She stresses that what the school takes into consideration is not just making a profit. “There are many industries that ‘play games’ and break their bottom-line again and again, therefore, we have come to an agreement that we will never play games or break our bottom-line.”

To explain the meaning of “playing games” and “breaking the bottom-line”, Zhang shares a story that was told by a volunteer. “The volunteer used to work for a travel agency. During an educational trip organized for kids, a member of staff gave each of them a yoghurt in front of their parents,” Zhang laughs, “she believed that by doing so she would give the parents the impression that their kids are in good hands.”

“As an educator, we shouldn’t be playing games like this because all of our messages and values will collapse in front of such actions.” She adds: “an educator is not a service provider; what we do is nurture better people, and people are the basic unit of communities and society. If educators always broke the bottom-line and played games, our society would become so horrible.”

To make sure the school sticks to its mission while sustaining itself, the management team always obliges two principles when making decisions – the profit and the impact.

“When we receive partnership inquiries, we not only ask if the project will generate a profit for the school, we also evaluate the impact that we will bring to the world. We decline projects that are not aligned with our rules, for example property developers who intends to bring eco-tourism to a rural village. Some have invited us to build a Gaia School there as part of their marketing strategy.”

While many summer camp providers are determined to meet their clients’ expectations, including good meals and comfy hotel rooms, Gaia School does it in the opposite way.

“We conduct individual phone interviews to understand the candidates’ motivations and goals. Also we make sure that they understand that the accommodation and food we provide is very basic. Moreover, kids are not allowed to play on their phones or eat snacks in the camp.”

Zhang laughs, adding that they are selective when choosing participants as their aim is to nurture green citizens with a greater sense of responsibility, not to make the “clients” happy.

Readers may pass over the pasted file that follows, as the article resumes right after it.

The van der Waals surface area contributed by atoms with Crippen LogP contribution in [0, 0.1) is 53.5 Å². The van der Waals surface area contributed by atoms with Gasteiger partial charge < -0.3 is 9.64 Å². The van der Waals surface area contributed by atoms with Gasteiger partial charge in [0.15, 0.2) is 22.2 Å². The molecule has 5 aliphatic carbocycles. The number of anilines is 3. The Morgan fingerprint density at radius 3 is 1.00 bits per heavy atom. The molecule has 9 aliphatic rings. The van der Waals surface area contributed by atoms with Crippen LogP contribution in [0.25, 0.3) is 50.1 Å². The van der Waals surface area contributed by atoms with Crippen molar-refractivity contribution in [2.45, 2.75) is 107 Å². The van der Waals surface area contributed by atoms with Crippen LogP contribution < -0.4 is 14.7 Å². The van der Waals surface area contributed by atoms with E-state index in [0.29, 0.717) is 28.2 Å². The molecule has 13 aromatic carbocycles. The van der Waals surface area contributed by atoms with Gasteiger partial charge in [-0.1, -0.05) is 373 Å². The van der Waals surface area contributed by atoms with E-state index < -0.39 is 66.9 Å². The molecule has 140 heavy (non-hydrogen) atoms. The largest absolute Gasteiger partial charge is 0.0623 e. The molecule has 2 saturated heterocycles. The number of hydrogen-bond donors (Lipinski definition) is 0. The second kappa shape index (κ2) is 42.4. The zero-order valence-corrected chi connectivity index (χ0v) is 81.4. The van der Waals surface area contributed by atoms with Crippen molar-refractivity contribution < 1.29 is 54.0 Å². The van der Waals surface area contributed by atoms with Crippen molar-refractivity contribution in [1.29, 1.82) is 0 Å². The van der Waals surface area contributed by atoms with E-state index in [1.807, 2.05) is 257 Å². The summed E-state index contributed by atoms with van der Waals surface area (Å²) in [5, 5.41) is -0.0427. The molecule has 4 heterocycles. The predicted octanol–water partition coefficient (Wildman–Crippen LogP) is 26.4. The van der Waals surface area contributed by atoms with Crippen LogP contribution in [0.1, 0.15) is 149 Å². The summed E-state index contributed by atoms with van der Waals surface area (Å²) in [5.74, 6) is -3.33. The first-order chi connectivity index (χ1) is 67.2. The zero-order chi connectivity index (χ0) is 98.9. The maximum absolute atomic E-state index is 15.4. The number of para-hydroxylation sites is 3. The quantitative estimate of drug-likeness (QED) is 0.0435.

“We control the size of the camp to ensure that we stick to our values. So even though the market demand is great, we won’t take the chance to maximize profits.” From making phone calls to filtering participants, Zhang says, these actions might seem small but they are indeed the core values of education.

The challenge and vision

Although Gaia has been operating for six years, Zhang admits that they are not yet professional about running a company. Therefore, despite its popularity, the courses still remain relatively small scale and the growth rate is not comparable with large education providers which have developed a multipliable business model.

Regarding this, Zhang has a different point of view. “We are not looking for a rapid expansion or to compete with them. To me, the market is just like the ecosystem, which is a diverse system made up of different creatures. It won’t work if all the stakeholders in this market are expanding slow or fast. The key is to have someone to hold the bottom-line.”

She emphasizes that there’s nothing wrong with a commercial business model, but from her perspective, holding the bottom-line as an educator is the mission of Gaia School. To make sure the values of the school are well preserved, the team only accepts branch applications from passionate volunteers who have showed enough dedication to environmental education over the years.

Currently, two branches have been set up in Yunnan and Anhui, and there is no franchise fee and subsidiary relationship between the branches and Gaia School. All they request is for the applicant to have the same kind of vision for the challenging future.

“If we had more people like us everywhere in China, working for organizations like Friends of Nature and doing things like what Gaia School is doing now, the society would not be pursuing trendy business models.”

She further explains, “the climate crisis will become more and more serious. Many social issues will be exposed due to the extreme climate challenge. Is our society resilient enough for the future?”

Zhang warns that many business models will collapse under extreme climate conditions, “and by then, how could we prevent humanity from collapsing too? This is what we are working on now. So no matter how the market promotes business models that could generate a profit quickly, I am sorry, but this is just not for us.”